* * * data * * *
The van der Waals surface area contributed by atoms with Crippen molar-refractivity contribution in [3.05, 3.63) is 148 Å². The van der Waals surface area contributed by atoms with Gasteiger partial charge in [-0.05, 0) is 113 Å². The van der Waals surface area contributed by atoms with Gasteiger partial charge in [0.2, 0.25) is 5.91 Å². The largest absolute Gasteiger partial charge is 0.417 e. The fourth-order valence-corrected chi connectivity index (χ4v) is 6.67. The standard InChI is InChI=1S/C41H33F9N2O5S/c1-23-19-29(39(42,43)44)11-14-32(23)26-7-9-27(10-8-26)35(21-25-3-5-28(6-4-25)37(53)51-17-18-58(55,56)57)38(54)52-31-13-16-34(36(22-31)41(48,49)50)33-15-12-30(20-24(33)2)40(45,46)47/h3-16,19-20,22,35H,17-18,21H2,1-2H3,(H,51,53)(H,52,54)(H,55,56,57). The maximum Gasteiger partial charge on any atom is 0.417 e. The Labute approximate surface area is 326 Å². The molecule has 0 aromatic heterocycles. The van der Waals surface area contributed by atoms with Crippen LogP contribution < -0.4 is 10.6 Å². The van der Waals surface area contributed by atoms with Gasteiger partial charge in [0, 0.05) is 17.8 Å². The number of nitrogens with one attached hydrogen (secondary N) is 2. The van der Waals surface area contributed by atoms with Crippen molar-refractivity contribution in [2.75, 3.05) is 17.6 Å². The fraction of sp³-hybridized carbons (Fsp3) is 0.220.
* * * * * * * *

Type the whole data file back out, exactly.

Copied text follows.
The van der Waals surface area contributed by atoms with Crippen molar-refractivity contribution in [3.05, 3.63) is 148 Å². The van der Waals surface area contributed by atoms with Gasteiger partial charge in [-0.05, 0) is 113 Å². The van der Waals surface area contributed by atoms with Gasteiger partial charge in [0.2, 0.25) is 5.91 Å². The largest absolute Gasteiger partial charge is 0.417 e. The fourth-order valence-corrected chi connectivity index (χ4v) is 6.67. The standard InChI is InChI=1S/C41H33F9N2O5S/c1-23-19-29(39(42,43)44)11-14-32(23)26-7-9-27(10-8-26)35(21-25-3-5-28(6-4-25)37(53)51-17-18-58(55,56)57)38(54)52-31-13-16-34(36(22-31)41(48,49)50)33-15-12-30(20-24(33)2)40(45,46)47/h3-16,19-20,22,35H,17-18,21H2,1-2H3,(H,51,53)(H,52,54)(H,55,56,57). The maximum Gasteiger partial charge on any atom is 0.417 e. The Labute approximate surface area is 326 Å². The molecule has 0 aromatic heterocycles. The van der Waals surface area contributed by atoms with Crippen LogP contribution < -0.4 is 10.6 Å². The van der Waals surface area contributed by atoms with Gasteiger partial charge in [0, 0.05) is 17.8 Å². The number of nitrogens with one attached hydrogen (secondary N) is 2. The van der Waals surface area contributed by atoms with Crippen molar-refractivity contribution in [2.75, 3.05) is 17.6 Å². The fraction of sp³-hybridized carbons (Fsp3) is 0.220.